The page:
It won't come as a surprise that the Energy Department is undoing Carter administration rules to require minimum energy efficiency standards for eight major appliances, including air conditioners, refrigerators, furnaces and water heaters. Now some people are worried that strong state standards like California's may be undone as well.
DOE's draft revision of the rules is on its second go-round at the Office of Management and Budget, which did not like the department's first analysis supporting the decision. Back in 1980, DOE estimated the standards would save consumers $29.4 billion in electrical bills over 23 years while adding $10 billion to the cost of appliances. The appliance industry said DOE overstated benefits and understated the cost.
The 1978 National Energy Conservation Policy Act instructed DOE to set mandatory standards for applicance efficiency unless it determined they were not technologically or economically feasible. It also said federal standards would preempt state rules. One result of the new plan could be that California and other states with tougher rules would have to ask Uncle Sam's permission to keep them.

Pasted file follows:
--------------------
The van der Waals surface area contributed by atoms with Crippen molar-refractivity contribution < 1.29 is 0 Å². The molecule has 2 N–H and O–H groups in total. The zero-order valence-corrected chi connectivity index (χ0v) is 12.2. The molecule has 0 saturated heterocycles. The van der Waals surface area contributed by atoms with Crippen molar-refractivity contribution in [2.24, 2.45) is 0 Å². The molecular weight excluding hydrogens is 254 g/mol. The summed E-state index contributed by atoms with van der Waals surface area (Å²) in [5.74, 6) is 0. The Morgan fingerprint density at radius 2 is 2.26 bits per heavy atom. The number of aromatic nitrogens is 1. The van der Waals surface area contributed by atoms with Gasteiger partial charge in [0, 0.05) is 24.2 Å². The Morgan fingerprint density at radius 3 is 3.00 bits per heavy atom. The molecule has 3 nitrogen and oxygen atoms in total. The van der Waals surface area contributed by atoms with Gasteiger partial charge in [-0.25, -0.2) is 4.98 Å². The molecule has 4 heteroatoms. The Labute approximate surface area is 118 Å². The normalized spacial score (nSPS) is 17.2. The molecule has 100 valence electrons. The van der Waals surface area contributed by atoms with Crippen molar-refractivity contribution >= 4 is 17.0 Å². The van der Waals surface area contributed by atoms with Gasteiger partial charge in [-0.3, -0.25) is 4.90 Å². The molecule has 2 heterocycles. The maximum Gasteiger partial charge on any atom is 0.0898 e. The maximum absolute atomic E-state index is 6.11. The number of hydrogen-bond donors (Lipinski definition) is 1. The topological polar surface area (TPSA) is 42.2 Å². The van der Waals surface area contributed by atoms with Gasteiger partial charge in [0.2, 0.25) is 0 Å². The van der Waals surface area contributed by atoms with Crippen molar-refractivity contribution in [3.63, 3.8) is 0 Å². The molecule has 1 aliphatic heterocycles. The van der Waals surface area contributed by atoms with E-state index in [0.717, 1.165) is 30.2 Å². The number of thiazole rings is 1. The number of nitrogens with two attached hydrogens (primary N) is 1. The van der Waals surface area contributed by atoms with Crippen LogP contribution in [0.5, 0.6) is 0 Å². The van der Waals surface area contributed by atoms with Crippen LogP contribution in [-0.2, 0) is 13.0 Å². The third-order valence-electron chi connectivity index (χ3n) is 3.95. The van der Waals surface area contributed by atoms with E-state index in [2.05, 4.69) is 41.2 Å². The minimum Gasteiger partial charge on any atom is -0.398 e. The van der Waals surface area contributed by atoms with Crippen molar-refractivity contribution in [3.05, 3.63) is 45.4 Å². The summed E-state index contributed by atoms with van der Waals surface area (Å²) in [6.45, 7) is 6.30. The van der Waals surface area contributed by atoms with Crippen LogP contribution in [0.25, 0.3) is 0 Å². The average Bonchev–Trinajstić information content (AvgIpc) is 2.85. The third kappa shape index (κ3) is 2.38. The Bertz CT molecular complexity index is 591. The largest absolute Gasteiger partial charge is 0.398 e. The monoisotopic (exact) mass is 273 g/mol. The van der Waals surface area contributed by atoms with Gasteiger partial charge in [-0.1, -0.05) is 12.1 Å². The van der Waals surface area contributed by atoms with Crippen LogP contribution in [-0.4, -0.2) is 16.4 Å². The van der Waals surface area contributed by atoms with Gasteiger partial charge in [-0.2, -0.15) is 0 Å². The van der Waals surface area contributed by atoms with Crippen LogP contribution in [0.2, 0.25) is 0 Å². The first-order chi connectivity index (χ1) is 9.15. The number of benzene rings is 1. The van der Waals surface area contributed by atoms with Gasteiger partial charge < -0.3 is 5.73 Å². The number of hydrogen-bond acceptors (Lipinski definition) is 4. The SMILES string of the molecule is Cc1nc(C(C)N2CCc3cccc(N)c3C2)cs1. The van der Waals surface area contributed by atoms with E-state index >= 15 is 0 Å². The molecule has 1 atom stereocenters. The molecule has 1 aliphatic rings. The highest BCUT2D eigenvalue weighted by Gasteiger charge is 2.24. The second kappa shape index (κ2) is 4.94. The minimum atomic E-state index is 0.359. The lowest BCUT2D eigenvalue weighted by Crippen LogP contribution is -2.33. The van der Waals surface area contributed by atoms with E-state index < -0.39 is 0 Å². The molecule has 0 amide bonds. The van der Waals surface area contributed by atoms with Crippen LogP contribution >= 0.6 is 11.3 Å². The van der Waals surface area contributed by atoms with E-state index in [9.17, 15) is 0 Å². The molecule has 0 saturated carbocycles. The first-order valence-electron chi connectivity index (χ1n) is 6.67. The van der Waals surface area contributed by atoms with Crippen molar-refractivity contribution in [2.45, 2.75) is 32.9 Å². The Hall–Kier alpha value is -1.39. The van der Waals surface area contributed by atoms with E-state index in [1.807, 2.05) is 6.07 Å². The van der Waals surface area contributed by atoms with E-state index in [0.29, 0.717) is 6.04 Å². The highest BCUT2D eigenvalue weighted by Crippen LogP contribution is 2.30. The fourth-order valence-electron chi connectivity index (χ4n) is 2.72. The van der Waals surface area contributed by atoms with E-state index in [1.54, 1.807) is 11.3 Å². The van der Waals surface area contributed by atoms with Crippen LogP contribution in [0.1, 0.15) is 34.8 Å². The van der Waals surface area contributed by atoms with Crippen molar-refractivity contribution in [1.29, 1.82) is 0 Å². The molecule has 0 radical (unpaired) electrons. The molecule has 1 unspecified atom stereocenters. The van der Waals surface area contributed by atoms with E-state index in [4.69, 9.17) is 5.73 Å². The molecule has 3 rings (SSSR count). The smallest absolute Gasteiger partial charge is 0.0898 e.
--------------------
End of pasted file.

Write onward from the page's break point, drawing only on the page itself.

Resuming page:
The absence of mandatory standards won't stop manufacturers from improving the efficiency of their products, and labeling the products with "energy efficiency ratios" that allow the consumer to figure out which appliance will be kindest to a utility bill. A representative of the Whirlpool Corp. met with DOE officials earlier this month and said the industry will continue energy conservation efforts.